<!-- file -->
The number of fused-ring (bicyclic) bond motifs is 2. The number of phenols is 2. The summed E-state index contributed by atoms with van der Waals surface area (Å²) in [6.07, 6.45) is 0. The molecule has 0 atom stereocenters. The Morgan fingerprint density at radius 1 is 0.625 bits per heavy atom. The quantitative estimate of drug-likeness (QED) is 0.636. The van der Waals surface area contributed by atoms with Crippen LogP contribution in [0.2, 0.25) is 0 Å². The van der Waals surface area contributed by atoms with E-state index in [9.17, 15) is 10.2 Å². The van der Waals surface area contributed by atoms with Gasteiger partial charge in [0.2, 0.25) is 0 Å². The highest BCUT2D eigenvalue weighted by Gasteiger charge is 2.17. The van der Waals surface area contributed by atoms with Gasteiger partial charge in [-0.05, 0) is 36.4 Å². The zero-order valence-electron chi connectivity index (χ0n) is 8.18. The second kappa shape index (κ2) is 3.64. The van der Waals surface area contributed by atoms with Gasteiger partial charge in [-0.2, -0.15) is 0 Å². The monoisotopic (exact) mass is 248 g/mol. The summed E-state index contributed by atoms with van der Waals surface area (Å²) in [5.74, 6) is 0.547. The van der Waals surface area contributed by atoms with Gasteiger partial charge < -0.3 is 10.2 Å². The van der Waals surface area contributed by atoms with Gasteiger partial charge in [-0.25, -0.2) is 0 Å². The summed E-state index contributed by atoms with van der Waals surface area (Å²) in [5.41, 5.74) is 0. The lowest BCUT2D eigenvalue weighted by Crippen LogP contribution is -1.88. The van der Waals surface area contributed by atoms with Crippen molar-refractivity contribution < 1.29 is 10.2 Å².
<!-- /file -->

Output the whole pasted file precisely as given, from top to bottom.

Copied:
The number of fused-ring (bicyclic) bond motifs is 2. The number of phenols is 2. The summed E-state index contributed by atoms with van der Waals surface area (Å²) in [6.07, 6.45) is 0. The molecule has 0 atom stereocenters. The Morgan fingerprint density at radius 1 is 0.625 bits per heavy atom. The quantitative estimate of drug-likeness (QED) is 0.636. The van der Waals surface area contributed by atoms with Crippen LogP contribution in [0.2, 0.25) is 0 Å². The van der Waals surface area contributed by atoms with E-state index in [9.17, 15) is 10.2 Å². The van der Waals surface area contributed by atoms with Gasteiger partial charge in [0.2, 0.25) is 0 Å². The highest BCUT2D eigenvalue weighted by Gasteiger charge is 2.17. The van der Waals surface area contributed by atoms with Gasteiger partial charge in [-0.05, 0) is 36.4 Å². The zero-order valence-electron chi connectivity index (χ0n) is 8.18. The second kappa shape index (κ2) is 3.64. The van der Waals surface area contributed by atoms with Gasteiger partial charge in [-0.2, -0.15) is 0 Å². The monoisotopic (exact) mass is 248 g/mol. The summed E-state index contributed by atoms with van der Waals surface area (Å²) in [5.74, 6) is 0.547. The van der Waals surface area contributed by atoms with Gasteiger partial charge < -0.3 is 10.2 Å². The van der Waals surface area contributed by atoms with Gasteiger partial charge in [-0.25, -0.2) is 0 Å². The summed E-state index contributed by atoms with van der Waals surface area (Å²) in [5.41, 5.74) is 0. The lowest BCUT2D eigenvalue weighted by Crippen LogP contribution is -1.88. The van der Waals surface area contributed by atoms with Crippen molar-refractivity contribution < 1.29 is 10.2 Å².